A minority of people over 50 years of age have discussed the implications of long-term health care costs with their children or their parents, and less than one-quarter have talked with their financial advisor about it, says a new survey by Nationwide Financial.
Apparently the topic is depressing and people would rather not talk about it, the survey concludes. A majority of those surveyed (78 percent) do not expect their children to support them during their older years.
The survey released Monday by Nationwide polled 813 Americans age 50 and older with at least $150,000 in income or investable assets. Of that number, only 10 percent have discussed long-term care with their children, 6 percent have talked about it with their parents and 23 percent have talked about it with their advisor. Only 45 percent have talked about it with their spouses.
It’s not exactly a happy topic, and 33 percent of respondents said they find it depressing. Nearly half (48 percent) are willing to admit that their long-term care costs will decrease their children’s inheritance.
“A parent’s legacy to his or her children used to include leaving behind an inheritance,” says John Carter, Nationwide’s president of distribution and sales. “However, the escalating costs of health care and lack of proper planning have many Americans hoping just to break even and not be a burden to their children.”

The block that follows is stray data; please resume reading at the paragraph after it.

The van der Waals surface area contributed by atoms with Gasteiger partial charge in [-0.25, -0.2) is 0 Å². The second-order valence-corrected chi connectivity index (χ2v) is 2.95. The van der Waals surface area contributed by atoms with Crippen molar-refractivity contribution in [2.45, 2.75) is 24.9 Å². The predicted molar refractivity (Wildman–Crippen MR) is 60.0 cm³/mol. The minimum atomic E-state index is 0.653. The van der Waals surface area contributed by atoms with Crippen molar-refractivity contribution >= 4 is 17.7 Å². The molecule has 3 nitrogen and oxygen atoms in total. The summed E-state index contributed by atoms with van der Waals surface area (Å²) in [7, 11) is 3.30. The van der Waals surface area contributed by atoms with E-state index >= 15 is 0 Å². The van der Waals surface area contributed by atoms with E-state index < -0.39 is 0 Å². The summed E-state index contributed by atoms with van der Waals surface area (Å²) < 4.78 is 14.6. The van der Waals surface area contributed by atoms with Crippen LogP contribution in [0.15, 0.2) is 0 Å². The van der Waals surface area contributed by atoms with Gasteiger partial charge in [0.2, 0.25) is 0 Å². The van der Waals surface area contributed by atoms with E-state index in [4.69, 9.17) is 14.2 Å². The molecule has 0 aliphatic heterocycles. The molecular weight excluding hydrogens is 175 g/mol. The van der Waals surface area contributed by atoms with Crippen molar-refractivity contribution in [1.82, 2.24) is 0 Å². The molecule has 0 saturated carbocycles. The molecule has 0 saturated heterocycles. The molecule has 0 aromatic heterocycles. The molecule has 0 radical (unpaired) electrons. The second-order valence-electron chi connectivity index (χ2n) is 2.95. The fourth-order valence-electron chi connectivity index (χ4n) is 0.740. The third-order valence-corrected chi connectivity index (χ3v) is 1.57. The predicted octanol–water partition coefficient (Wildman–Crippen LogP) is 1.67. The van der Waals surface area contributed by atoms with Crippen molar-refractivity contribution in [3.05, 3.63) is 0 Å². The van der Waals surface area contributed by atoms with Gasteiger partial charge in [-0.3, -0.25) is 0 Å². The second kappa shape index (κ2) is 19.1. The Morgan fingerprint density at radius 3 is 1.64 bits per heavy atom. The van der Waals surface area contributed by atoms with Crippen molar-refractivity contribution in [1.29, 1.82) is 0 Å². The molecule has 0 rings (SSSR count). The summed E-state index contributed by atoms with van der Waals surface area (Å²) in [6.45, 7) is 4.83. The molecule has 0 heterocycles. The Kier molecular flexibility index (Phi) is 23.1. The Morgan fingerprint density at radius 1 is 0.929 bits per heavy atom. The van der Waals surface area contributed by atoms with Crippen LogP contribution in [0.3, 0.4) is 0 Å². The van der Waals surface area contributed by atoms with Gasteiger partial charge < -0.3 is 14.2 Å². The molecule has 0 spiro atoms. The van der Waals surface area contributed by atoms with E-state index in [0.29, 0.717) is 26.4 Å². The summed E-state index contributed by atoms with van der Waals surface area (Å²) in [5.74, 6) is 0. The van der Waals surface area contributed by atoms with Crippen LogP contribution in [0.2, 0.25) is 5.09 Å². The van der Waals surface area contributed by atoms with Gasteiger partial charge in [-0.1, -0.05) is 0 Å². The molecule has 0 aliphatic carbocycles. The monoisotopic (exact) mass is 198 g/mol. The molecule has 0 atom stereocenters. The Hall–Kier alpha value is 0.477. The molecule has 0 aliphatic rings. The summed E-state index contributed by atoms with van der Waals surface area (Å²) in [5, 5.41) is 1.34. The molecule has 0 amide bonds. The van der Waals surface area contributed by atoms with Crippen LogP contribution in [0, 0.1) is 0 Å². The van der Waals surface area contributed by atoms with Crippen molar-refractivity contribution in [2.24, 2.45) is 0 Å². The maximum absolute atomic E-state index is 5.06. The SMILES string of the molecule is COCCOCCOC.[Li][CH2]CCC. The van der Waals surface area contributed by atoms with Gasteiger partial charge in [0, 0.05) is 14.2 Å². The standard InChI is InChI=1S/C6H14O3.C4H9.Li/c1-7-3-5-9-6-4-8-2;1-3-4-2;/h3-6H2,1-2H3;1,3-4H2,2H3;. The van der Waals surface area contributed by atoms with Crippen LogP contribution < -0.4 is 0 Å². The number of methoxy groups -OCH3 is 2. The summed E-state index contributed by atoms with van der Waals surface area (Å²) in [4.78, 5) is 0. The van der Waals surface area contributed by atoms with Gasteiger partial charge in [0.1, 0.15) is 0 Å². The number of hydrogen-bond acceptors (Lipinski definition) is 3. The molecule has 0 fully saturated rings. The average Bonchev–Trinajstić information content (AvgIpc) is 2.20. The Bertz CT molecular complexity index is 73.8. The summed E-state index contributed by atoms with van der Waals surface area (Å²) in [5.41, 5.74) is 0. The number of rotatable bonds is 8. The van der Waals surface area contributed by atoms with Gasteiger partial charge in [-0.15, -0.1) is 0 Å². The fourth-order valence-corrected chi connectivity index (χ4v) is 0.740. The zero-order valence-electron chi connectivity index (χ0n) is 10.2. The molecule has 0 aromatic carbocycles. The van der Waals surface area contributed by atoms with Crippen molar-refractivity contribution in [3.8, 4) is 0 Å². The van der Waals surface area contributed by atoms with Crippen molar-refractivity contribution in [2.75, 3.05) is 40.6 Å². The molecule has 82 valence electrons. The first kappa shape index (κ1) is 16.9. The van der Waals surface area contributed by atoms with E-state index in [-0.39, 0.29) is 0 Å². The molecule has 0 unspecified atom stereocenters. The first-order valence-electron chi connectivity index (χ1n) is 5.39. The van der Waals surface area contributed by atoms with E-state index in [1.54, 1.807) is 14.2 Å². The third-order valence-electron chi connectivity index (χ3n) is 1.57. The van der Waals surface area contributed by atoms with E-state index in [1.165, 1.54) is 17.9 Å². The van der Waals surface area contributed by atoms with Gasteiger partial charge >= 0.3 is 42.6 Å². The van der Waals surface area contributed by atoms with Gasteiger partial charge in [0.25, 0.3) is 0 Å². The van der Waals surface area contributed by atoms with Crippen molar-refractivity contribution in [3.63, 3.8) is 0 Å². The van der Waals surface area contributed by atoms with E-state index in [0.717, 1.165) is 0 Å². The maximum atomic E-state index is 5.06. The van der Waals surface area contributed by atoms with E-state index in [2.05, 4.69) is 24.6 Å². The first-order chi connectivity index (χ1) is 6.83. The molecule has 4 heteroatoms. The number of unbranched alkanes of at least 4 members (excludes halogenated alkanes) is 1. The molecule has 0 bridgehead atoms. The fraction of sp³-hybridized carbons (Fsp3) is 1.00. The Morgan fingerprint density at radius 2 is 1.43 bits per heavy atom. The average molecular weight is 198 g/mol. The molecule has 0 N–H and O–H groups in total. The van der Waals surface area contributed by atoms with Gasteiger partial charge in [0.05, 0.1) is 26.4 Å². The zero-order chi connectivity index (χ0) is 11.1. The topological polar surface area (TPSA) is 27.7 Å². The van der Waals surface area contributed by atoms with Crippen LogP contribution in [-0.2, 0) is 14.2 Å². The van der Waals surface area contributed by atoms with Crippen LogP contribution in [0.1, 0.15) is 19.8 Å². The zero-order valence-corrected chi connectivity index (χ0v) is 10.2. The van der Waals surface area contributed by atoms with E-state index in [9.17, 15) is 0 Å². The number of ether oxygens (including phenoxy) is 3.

Although 24 percent of those surveyed say they have long-term care insurance, industry figures show only 11 percent of those over 55 years of age actually have such insurance. Twenty-three percent are not planning for long-term care costs at all, 22 percent say they will take it from 401(k) or retirement savings, and 21 percent say they will take it from personal savings.
Of those surveyed, 64 percent said they do not know that states can force children to pay long-term care costs for parents, when in fact 29 states have such laws. People living to age 65 have a 70 percent chance of needing some type of long-term care in their lifetime, and the average cost per year for a nursing home is projected to be $265,000 by 2030, Nationwide says.
Nationwide Financial has its Personalized Health Care Assessment program to help advisors estimate their clients’ health care expenses in retirement. Additional information can be found at www.nationwidefinancial.com/healthcare.